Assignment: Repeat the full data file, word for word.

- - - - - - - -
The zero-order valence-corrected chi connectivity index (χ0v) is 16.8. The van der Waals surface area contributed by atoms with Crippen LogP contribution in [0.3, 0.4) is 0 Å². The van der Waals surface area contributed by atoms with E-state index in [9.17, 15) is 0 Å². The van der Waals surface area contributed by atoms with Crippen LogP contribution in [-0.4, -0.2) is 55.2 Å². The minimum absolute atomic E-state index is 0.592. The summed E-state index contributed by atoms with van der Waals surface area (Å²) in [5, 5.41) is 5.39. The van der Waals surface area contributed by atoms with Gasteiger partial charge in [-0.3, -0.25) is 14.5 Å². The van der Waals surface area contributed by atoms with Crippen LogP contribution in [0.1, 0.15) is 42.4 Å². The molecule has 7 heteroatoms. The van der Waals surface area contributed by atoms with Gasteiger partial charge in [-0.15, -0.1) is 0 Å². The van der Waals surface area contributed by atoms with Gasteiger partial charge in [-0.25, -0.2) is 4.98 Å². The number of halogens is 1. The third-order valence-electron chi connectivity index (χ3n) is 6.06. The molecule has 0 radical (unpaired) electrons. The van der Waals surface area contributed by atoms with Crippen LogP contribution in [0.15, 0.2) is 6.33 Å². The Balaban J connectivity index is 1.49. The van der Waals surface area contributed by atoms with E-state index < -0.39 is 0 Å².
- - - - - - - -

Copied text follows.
The zero-order valence-corrected chi connectivity index (χ0v) is 16.8. The van der Waals surface area contributed by atoms with Crippen LogP contribution in [0.3, 0.4) is 0 Å². The van der Waals surface area contributed by atoms with E-state index in [9.17, 15) is 0 Å². The van der Waals surface area contributed by atoms with Crippen LogP contribution in [-0.4, -0.2) is 55.2 Å². The minimum absolute atomic E-state index is 0.592. The summed E-state index contributed by atoms with van der Waals surface area (Å²) in [5, 5.41) is 5.39. The van der Waals surface area contributed by atoms with Gasteiger partial charge in [-0.3, -0.25) is 14.5 Å². The van der Waals surface area contributed by atoms with Crippen LogP contribution in [0.1, 0.15) is 42.4 Å². The molecule has 7 heteroatoms. The van der Waals surface area contributed by atoms with Gasteiger partial charge in [-0.15, -0.1) is 0 Å². The van der Waals surface area contributed by atoms with Gasteiger partial charge in [-0.25, -0.2) is 4.98 Å². The number of halogens is 1. The third-order valence-electron chi connectivity index (χ3n) is 6.06. The molecule has 0 radical (unpaired) electrons. The van der Waals surface area contributed by atoms with Crippen LogP contribution in [0.15, 0.2) is 6.33 Å². The Balaban J connectivity index is 1.49. The van der Waals surface area contributed by atoms with E-state index < -0.39 is 0 Å².